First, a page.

Crowds began arriving for a candlelight vigil in Hong Kong on Tuesday evening marking 30 years since China's bloody Tiananmen crackdown, a gathering tinged with symbolism as the city struggles to preserve its own cherished freedoms.
The eye-catching spectacle -- in which tens of thousands of Hong Kongers clutch candles, sing songs and listen to emotional speeches -- is the only place in China were mass commemorations can be safely held.
The semi-autonomous financial hub has hosted an annual vigil every year since tanks and soldiers smashed into protesters near Beijing's Tiananmen Square on June 4, 1989 -- an illustration of the city's unusual freedoms and vibrant political scene.
Organised by a group of veteran democracy activists, the vigil demands justice for victims and for China to embrace democracy.
But in more recent years the mass gatherings have taken on an increasingly contemporary significance as angst builds over Hong Kong's future.
Organisers expect a big turnout for Tuesday night's vigil, fuelled by both the milestone of the 30th anniversary itself and a renewed furore over defending the city from an increasingly assertive Beijing.
This year's vigil comes at a time of huge controversy over plans by the city's pro-Beijing government to allow extraditions to the Chinese mainland for the first time.
The proposed law has sparked a backlash from figures in the legal and business communities as well as the largest demonstrations Hong Kong has seen since 2014, a year when pro-democracy protesters took over key intersections of the city for more than two months.
Tuesday's vigil also comes just weeks after key leaders of those protests were jailed.
"The candlelight of Victoria Park is a symbol showing Hong Kong's people cannot be bullied ... and proof that the Chinese Communist Party will never make Hong Kong obey," the Hong Kong Alliance, which organises the vigil, said in a statement.
Hong Kong enjoys freedom of speech and assembly rights unseen on the Chinese mainland under a 50-year handover agreement between former colonial power Britain and China.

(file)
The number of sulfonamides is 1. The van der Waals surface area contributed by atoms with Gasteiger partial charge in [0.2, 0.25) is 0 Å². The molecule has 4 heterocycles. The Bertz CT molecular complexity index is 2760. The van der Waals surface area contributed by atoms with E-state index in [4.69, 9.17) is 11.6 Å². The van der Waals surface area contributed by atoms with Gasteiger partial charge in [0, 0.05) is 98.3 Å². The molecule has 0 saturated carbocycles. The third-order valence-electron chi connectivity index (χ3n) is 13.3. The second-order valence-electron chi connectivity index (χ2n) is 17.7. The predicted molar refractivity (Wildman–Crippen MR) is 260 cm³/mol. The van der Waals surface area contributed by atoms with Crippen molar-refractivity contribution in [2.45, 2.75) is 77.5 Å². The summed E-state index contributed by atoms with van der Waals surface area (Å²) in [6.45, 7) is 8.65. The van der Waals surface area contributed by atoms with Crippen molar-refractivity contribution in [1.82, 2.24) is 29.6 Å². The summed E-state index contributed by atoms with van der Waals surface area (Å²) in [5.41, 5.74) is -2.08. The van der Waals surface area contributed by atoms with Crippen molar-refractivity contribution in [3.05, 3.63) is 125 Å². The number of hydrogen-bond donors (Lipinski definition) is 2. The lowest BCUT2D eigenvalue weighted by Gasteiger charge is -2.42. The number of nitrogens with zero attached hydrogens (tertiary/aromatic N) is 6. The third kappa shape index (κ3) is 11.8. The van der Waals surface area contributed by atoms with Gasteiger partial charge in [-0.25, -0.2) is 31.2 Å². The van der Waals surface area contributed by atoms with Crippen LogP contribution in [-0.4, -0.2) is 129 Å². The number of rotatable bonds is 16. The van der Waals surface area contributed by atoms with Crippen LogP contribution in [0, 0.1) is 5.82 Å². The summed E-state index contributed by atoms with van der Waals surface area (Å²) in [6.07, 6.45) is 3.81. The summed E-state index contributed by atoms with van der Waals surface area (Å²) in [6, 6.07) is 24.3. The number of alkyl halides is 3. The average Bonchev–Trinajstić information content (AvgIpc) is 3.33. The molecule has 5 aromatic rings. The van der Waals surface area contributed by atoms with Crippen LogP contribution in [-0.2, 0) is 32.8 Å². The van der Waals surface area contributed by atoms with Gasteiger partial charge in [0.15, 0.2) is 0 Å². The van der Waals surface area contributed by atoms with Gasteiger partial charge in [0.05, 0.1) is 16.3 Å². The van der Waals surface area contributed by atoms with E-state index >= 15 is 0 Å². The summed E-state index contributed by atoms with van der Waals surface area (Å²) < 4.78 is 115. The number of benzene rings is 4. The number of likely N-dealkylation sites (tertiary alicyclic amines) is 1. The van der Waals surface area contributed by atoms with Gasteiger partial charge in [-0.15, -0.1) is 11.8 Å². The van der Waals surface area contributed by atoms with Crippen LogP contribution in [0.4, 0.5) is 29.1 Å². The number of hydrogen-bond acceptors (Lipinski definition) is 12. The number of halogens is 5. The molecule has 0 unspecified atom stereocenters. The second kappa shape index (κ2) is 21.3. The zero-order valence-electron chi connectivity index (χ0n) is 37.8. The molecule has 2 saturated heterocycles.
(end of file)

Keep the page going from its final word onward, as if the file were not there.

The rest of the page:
But many fear those liberties are being eroded and questioned Beijing's commitment to that deal.
In recent years protest leaders have been jailed and banned from politics while the disappearance into Chinese custody of a group of Beijing-critical booksellers rattled nerves.
Tiananmen survivors have previously appeared at past vigils but in recent years some have found themselves turned away by local authorities.
On Sunday, former protest leader Feng Congde was barred from entering the city on arrival at the airport and deported, organisers said.
Many younger Hong Kongers have since embraced "localism", which focuses on preserving local Cantonese culture and freedoms and regards mainland China as a hostile entity subsuming their city.
The proportion of those attending the vigil aged under 30 dropped from 55 percent to 31 percent between 2010 and 2018 according to surveys while student unions have boycotted the vigil the last five years.
Annual polling from the University of Hong Kong has shown consistent replies with a majority saying the Tiananmen students were right to protest and that China was wrong to suppress them.
One figure has changed markedly.
In the last five years the number of respondents saying China's human rights situation is now worse than 1989 has more than doubled from just 15 per cent to 33 per cent in the latest poll released Monday.